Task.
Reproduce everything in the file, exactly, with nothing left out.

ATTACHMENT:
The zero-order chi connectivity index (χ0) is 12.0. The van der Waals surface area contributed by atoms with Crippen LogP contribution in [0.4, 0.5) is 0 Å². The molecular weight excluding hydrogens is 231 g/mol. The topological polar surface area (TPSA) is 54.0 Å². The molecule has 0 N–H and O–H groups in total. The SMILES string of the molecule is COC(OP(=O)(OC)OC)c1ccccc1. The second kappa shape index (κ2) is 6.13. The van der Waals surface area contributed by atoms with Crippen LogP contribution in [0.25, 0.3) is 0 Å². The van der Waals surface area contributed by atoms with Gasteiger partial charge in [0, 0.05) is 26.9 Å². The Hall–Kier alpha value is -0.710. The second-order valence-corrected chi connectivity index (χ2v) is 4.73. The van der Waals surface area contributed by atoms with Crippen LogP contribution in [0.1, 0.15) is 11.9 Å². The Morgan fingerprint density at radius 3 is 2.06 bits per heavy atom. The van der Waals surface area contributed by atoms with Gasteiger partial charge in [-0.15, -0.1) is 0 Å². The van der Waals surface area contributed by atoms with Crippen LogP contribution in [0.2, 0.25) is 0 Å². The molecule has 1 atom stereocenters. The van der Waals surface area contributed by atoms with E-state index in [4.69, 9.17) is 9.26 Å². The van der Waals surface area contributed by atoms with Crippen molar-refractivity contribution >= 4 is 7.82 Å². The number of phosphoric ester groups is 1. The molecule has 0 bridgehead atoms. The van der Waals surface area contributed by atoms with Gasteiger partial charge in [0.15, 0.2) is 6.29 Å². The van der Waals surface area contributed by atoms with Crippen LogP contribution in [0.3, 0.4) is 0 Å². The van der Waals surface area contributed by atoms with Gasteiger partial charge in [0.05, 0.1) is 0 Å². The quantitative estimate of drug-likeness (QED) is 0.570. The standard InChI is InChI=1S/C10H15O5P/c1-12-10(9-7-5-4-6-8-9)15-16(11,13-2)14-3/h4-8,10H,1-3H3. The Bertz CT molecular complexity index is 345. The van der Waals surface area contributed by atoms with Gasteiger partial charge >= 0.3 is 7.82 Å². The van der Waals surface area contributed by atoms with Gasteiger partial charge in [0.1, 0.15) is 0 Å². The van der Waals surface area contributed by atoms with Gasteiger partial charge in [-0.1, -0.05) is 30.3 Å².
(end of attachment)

The zero-order chi connectivity index (χ0) is 12.0. The van der Waals surface area contributed by atoms with Crippen LogP contribution in [0.4, 0.5) is 0 Å². The molecular weight excluding hydrogens is 231 g/mol. The topological polar surface area (TPSA) is 54.0 Å². The molecule has 0 N–H and O–H groups in total. The SMILES string of the molecule is COC(OP(=O)(OC)OC)c1ccccc1. The second kappa shape index (κ2) is 6.13. The van der Waals surface area contributed by atoms with Crippen LogP contribution in [0.25, 0.3) is 0 Å². The van der Waals surface area contributed by atoms with Gasteiger partial charge in [0, 0.05) is 26.9 Å². The Hall–Kier alpha value is -0.710. The second-order valence-corrected chi connectivity index (χ2v) is 4.73. The van der Waals surface area contributed by atoms with Crippen LogP contribution in [0.1, 0.15) is 11.9 Å². The Morgan fingerprint density at radius 3 is 2.06 bits per heavy atom. The van der Waals surface area contributed by atoms with Gasteiger partial charge in [-0.15, -0.1) is 0 Å². The van der Waals surface area contributed by atoms with Crippen LogP contribution in [0.2, 0.25) is 0 Å². The molecule has 1 atom stereocenters. The van der Waals surface area contributed by atoms with E-state index in [4.69, 9.17) is 9.26 Å². The van der Waals surface area contributed by atoms with Crippen molar-refractivity contribution >= 4 is 7.82 Å². The number of phosphoric ester groups is 1. The molecule has 0 bridgehead atoms. The van der Waals surface area contributed by atoms with Gasteiger partial charge in [0.15, 0.2) is 6.29 Å². The van der Waals surface area contributed by atoms with Crippen LogP contribution in [0.3, 0.4) is 0 Å². The van der Waals surface area contributed by atoms with Gasteiger partial charge in [0.05, 0.1) is 0 Å². The quantitative estimate of drug-likeness (QED) is 0.570. The standard InChI is InChI=1S/C10H15O5P/c1-12-10(9-7-5-4-6-8-9)15-16(11,13-2)14-3/h4-8,10H,1-3H3. The Bertz CT molecular complexity index is 345. The van der Waals surface area contributed by atoms with Gasteiger partial charge >= 0.3 is 7.82 Å². The van der Waals surface area contributed by atoms with Gasteiger partial charge in [0.1, 0.15) is 0 Å². The van der Waals surface area contributed by atoms with Gasteiger partial charge in [-0.1, -0.05) is 30.3 Å².